435 U.S. 191 (1978), 76-5729, Oliphant v. Suquamish Indian Tribe
|Docket Nº:||No. 76-5729|
|Citation:||435 U.S. 191, 98 S.Ct. 1011, 55 L.Ed.2d 209|
|Party Name:||Oliphant v. Suquamish Indian Tribe|
|Case Date:||March 06, 1978|
|Court:||United States Supreme Court|
Argued January 9, 1978
CERTIORARI TO THE UNITED STATES COURT OF APPEALS
FOR THE NINTH CIRCUIT
Indian tribal courts do not have inherent criminal jurisdiction to try and to punish non-Indians, and hence may not assume such jurisdiction unless specifically authorized to do so by Congress. Pp. 195-212.
(a) From the earliest treaties with Indian tribes, it was assumed that the tribes, few of which maintained any semblance of a formal court system, did not have such jurisdiction absent a congressional statute or treaty provision to that effect, and at least one court held that such jurisdiction did not exist. Pp. 196-201.
(b) Congress' actions during the 19th century reflected that body's belief that Indian tribes do not have inherent criminal jurisdiction over non-Indians. Pp. 201-206.
(c) The presumption, commonly shared by Congress, the Executive Branch, and lower federal courts, that tribal courts have no power to try non-Indians, carries considerable weight. P. 206.
(d) By submitting to the overriding sovereignty of the United States, Indian tribes necessarily yield the power to try non-Indians except in a manner acceptable to Congress, a fact which seems to be recognized by the Treaty of Point Elliott, signed by the Suquamish Indian Tribe. Pp. 206 211.
544 F.2d 1007 (Oliphant judgment), and Belgarde judgment, reversed.
REHNQUIST, J., delivered the opinion of the Court, in which STEWART, WHITE, BLACKMUN, POWELL, and STEVENS, JJ., joined. MARSHALL, J., filed a dissenting opinion, in which BURGER, C.J., joined, post p. 212. BRENNAN, J., took no part in the consideration or decision of the cases.
REHNQUIST, J., lead opinion
[98 S.Ct. 1013] MR. JUSTICE REHNQUIST delivered the opinion of the Court.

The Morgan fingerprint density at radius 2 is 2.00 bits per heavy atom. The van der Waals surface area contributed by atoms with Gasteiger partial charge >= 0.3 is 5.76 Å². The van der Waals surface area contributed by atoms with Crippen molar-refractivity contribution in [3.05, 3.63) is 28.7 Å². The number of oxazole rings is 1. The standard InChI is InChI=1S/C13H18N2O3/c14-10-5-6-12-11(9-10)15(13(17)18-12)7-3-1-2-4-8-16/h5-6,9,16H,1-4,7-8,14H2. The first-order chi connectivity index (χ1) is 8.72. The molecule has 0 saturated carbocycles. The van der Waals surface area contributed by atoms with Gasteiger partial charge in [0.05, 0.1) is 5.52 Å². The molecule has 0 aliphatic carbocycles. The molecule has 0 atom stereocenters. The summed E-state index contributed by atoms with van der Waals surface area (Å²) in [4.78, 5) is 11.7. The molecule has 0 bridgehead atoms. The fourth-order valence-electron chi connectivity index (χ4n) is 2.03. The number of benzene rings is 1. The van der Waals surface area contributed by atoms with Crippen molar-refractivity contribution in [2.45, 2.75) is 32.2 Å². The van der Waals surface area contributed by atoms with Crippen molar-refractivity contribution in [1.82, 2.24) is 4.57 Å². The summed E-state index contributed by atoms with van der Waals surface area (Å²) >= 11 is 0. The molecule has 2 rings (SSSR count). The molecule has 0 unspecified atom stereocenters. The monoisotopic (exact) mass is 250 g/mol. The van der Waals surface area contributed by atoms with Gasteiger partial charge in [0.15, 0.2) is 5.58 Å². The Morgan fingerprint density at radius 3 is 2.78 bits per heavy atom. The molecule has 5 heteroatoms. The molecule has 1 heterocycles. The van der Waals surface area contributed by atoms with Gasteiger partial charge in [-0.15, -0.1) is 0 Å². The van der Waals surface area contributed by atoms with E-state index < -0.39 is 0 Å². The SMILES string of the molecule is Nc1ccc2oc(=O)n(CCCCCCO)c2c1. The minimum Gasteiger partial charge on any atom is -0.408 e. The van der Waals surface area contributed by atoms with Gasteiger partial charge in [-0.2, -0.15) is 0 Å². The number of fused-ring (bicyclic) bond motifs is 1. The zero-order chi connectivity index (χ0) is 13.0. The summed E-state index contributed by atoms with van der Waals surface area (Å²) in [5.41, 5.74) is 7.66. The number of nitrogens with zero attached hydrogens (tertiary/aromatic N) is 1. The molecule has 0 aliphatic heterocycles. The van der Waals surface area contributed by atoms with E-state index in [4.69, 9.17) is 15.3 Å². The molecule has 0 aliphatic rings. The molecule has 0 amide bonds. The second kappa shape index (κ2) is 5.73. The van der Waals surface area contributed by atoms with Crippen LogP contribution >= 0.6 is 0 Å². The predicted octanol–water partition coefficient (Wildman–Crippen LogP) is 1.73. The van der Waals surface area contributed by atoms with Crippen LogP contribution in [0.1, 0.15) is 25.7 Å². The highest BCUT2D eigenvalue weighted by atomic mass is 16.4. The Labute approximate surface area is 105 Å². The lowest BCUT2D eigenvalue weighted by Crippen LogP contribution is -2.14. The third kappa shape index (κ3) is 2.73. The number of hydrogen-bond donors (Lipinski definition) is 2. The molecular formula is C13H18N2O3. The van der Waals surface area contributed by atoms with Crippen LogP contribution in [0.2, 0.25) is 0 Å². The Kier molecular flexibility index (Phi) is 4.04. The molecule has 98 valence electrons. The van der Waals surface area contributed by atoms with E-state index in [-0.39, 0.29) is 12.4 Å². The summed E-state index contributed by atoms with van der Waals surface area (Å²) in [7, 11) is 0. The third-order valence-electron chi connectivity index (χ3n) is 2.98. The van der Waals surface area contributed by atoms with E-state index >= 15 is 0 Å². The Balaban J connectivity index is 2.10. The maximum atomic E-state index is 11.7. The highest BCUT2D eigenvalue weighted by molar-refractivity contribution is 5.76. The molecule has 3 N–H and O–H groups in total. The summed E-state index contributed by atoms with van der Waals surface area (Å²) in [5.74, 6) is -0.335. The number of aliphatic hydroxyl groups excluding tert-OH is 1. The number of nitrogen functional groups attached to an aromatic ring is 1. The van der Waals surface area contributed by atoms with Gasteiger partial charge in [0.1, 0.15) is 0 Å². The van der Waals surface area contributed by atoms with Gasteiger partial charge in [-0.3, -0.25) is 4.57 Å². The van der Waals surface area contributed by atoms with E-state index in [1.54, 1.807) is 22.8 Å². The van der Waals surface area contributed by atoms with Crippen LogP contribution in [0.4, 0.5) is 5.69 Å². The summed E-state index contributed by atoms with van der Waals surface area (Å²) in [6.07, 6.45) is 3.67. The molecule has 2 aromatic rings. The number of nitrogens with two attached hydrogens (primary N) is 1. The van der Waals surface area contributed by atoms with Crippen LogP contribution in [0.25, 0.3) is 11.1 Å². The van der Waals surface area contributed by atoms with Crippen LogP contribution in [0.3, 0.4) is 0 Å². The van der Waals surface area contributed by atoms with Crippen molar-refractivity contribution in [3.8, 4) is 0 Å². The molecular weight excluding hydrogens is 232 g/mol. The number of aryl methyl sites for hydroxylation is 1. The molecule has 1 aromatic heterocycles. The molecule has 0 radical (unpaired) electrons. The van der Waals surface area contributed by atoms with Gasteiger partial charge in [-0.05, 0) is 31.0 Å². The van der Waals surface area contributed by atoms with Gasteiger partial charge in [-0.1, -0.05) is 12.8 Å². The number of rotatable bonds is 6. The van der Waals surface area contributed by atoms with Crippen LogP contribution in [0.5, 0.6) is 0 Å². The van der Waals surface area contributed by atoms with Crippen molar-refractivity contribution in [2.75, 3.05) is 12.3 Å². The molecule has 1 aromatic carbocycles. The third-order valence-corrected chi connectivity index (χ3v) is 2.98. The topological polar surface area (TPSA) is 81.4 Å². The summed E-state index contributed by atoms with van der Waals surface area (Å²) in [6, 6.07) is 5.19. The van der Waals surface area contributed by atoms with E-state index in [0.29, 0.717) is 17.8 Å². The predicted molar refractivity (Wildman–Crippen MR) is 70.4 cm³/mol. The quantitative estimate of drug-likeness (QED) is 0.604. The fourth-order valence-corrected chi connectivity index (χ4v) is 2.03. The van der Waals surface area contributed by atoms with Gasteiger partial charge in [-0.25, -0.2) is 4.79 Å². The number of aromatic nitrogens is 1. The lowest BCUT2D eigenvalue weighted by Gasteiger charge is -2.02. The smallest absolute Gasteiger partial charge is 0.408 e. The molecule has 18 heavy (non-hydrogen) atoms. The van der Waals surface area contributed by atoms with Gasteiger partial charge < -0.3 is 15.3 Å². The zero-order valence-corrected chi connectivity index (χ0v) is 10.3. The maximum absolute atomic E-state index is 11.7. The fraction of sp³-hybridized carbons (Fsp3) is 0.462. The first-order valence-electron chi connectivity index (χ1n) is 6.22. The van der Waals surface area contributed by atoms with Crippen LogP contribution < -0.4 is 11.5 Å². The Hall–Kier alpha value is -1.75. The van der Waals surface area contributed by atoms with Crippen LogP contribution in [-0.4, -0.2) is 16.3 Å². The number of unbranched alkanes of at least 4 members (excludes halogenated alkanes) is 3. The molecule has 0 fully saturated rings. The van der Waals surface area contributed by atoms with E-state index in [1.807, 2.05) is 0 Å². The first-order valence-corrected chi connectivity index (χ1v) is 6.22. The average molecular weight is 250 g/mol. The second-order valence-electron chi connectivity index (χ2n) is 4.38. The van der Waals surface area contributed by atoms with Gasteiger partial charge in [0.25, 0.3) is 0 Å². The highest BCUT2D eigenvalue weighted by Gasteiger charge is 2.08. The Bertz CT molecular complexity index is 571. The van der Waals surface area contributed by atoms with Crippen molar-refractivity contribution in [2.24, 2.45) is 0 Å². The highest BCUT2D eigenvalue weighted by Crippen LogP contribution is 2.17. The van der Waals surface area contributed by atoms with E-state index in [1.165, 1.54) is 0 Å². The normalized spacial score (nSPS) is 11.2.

Two hundred years ago, the area bordering Puget Sound consisted of a large number of politically autonomous Indian villages, each occupied by from a few dozen to over 100 Indians. These loosely related villages were aggregated into a series of Indian tribes, one of which, the Suquamish, has become the focal point of this litigation. By the 1855 Treaty of Point Elliott, 12 Stat. 927, the Suquamish Indian Tribe
relinquished al rights that it might have had in the lands of the State of Washington and agreed to settle on a 7,276-acre reservation near Port Madison, Wash. Located on Puget Sound across from the city of Seattle, the Port Madison Reservation is a checkerboard of tribal community land, allotted Indian lands, property held in fee simple by non-Indians, and various roads and public highways maintained by Kitsap County.1
The Suquamish Indians are governed by a tribal government which, in 1973, adopted a Law and Order Code. The Code, which covers a variety of offenses from theft to rape, purports to extend the Tribe's criminal jurisdiction over both Indians and non-Indians.2 Proceedings are held in the Suquamish
Indian Provisional Court. Pursuant to the Indian Civil Rights Act of 1968, 82 Stat. 77, 25 U.S.C. § 1302, defendants are entitled to many of the due process protections accorded to defendants in federal or state criminal proceedings.3 However, the guarantees are not identical. Non-Indians, for example, are excluded from Suquamish tribal court juries.4
Both petitioners are non-Indian residents of the Port Madison Reservation. Petitioner Mark David Oliphant was arrested by tribal authorities during the Suquamish's annual Chief Seattle Days celebration and charged with assaulting a tribal officer and resisting arrest. After arraignment before the tribal court, Oliphant was released on his own recognizance. Petitioner Daniel B. Belgarde was arrested by tribal authorities after an alleged high-speed race along the Reservation highways that only ended when Belgarde collided with a tribal police vehicle. Belgarde posted bail and was released. Six days later, he was arraigned and [98 S.Ct. 1014] charged under the tribal Code with "recklessly endangering another person" and injuring tribal property. Tribal court proceedings against both petitioners have been stayed pending a decision in this case.
Both petitioners applied for a writ of habeas corpus to the United States District Court for the Western District of Washington. Petitioners argued that the Suquamish Indian Provisional Court does not have criminal jurisdiction over non-Indians. In separate proceedings, the District Court disagreed
with petitioners' argument and denied the petitions. On August 24, 1976, the Court of Appeals for the Ninth Circuit affirmed the denial of habeas corpus in the case of petitioner Oliphant. Oliphant v. Schlie, 544 F.2d 1007. Petitioner Belgarde's appeal is still pending before the Court of Appeals.5 We granted certiorari, 431 U.S. 964, to decide whether Indian tribal courts have criminal jurisdiction over non-Indians. We decide that they do not.